If you make your selection carefully and pick a dog or cat with say, claws and fur, you’ll find they are capable of widespread mayhem and do not limit themselves to the linens.
Take my Karastan, for instance, and you are welcome to take it if you have a vacuum with enough force to suck Superman from flight. This rug, when blue, coordinates all the colors in my living room with the quiet confidence of a designer’s touch. However, it is only blue on alternate full moons after the third Tuesday following the equinox. Any other time it is a cunning mixture of yellow Labrador and calico housecat, which, in my experience, coordinates with nothing at all.
On the positive side, I can track anyone in the house by their footprints through the fur.
Lately, I’ve given up on grooming the carpet in favor of an all-out effort on the couch. It’s a sleeper couch in the true sense of the word. I secured it for the unlikely price of “I can afford it” from a local consignment shop. It doesn’t fold out into a clever but uncomfortable shape that’s supposed to be a bed, but is the sort of couch that pulls you into the depths of its cushions like grandmother snuggling you in her arms and lulling you to sleep even when you’re supposed to be occupied with something important like watching Oprah.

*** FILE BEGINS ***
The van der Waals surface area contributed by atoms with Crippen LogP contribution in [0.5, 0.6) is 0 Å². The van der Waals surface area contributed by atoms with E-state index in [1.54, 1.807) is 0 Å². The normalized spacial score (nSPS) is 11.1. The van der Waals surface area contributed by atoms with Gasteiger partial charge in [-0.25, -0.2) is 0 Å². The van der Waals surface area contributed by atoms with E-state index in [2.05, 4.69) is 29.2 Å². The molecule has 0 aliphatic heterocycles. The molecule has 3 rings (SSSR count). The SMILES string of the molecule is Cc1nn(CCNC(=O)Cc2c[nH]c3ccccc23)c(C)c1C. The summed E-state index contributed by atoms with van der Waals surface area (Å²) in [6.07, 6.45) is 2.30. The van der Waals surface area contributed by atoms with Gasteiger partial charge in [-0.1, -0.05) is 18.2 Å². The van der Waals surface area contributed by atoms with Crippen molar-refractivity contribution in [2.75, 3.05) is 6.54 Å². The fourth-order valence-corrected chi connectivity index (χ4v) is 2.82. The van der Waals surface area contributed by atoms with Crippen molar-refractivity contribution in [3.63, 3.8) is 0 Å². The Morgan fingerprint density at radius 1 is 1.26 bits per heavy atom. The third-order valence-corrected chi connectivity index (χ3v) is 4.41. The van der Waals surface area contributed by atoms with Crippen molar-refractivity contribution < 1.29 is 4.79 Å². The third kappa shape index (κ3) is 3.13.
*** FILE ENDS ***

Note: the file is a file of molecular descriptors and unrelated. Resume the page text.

Add one Diva Dachshund.
As a member of the privileged set, Lady Lucy views the couch as her personal domain. She polices the boundaries and attendant pillows with vigor and errant claws, producing pulls and loops in the loose weave suitable for making Velcro or hanging myself. In a flash of brilliance, I solved the problem by cutting the loose strings. And discovered an important fact.
Looseweave fibers are not much for teamwork. Now the couch is unraveling at the rate of speed usually reserved for mating porpoises.
In this case, I’m afraid we’re faced with long division instead of multiplication.
I hate to see the after-math.